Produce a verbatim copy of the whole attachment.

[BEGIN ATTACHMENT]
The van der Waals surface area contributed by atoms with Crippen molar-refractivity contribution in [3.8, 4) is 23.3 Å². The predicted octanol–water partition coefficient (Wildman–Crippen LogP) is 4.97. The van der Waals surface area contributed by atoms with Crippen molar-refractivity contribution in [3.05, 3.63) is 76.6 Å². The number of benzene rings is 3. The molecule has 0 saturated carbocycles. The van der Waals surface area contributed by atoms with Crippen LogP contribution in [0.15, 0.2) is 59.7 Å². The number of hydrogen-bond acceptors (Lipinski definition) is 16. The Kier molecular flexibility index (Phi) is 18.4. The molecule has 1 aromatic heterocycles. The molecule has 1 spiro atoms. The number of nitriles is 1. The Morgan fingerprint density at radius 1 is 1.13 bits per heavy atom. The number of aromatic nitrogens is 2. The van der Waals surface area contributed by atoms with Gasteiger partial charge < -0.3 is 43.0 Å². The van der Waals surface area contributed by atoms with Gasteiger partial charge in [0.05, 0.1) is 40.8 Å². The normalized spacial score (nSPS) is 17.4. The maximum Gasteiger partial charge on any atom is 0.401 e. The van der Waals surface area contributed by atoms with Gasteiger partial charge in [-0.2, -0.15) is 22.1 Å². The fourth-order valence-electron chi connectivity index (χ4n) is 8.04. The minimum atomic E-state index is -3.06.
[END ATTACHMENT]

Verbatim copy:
The van der Waals surface area contributed by atoms with Crippen molar-refractivity contribution in [3.8, 4) is 23.3 Å². The predicted octanol–water partition coefficient (Wildman–Crippen LogP) is 4.97. The van der Waals surface area contributed by atoms with Crippen molar-refractivity contribution in [3.05, 3.63) is 76.6 Å². The number of benzene rings is 3. The molecule has 0 saturated carbocycles. The van der Waals surface area contributed by atoms with Crippen LogP contribution in [0.15, 0.2) is 59.7 Å². The number of hydrogen-bond acceptors (Lipinski definition) is 16. The Kier molecular flexibility index (Phi) is 18.4. The molecule has 1 aromatic heterocycles. The molecule has 1 spiro atoms. The number of nitriles is 1. The Morgan fingerprint density at radius 1 is 1.13 bits per heavy atom. The number of aromatic nitrogens is 2. The van der Waals surface area contributed by atoms with Gasteiger partial charge < -0.3 is 43.0 Å². The van der Waals surface area contributed by atoms with Gasteiger partial charge in [0.05, 0.1) is 40.8 Å². The normalized spacial score (nSPS) is 17.4. The maximum Gasteiger partial charge on any atom is 0.401 e. The van der Waals surface area contributed by atoms with Gasteiger partial charge in [-0.2, -0.15) is 22.1 Å². The fourth-order valence-electron chi connectivity index (χ4n) is 8.04. The minimum atomic E-state index is -3.06.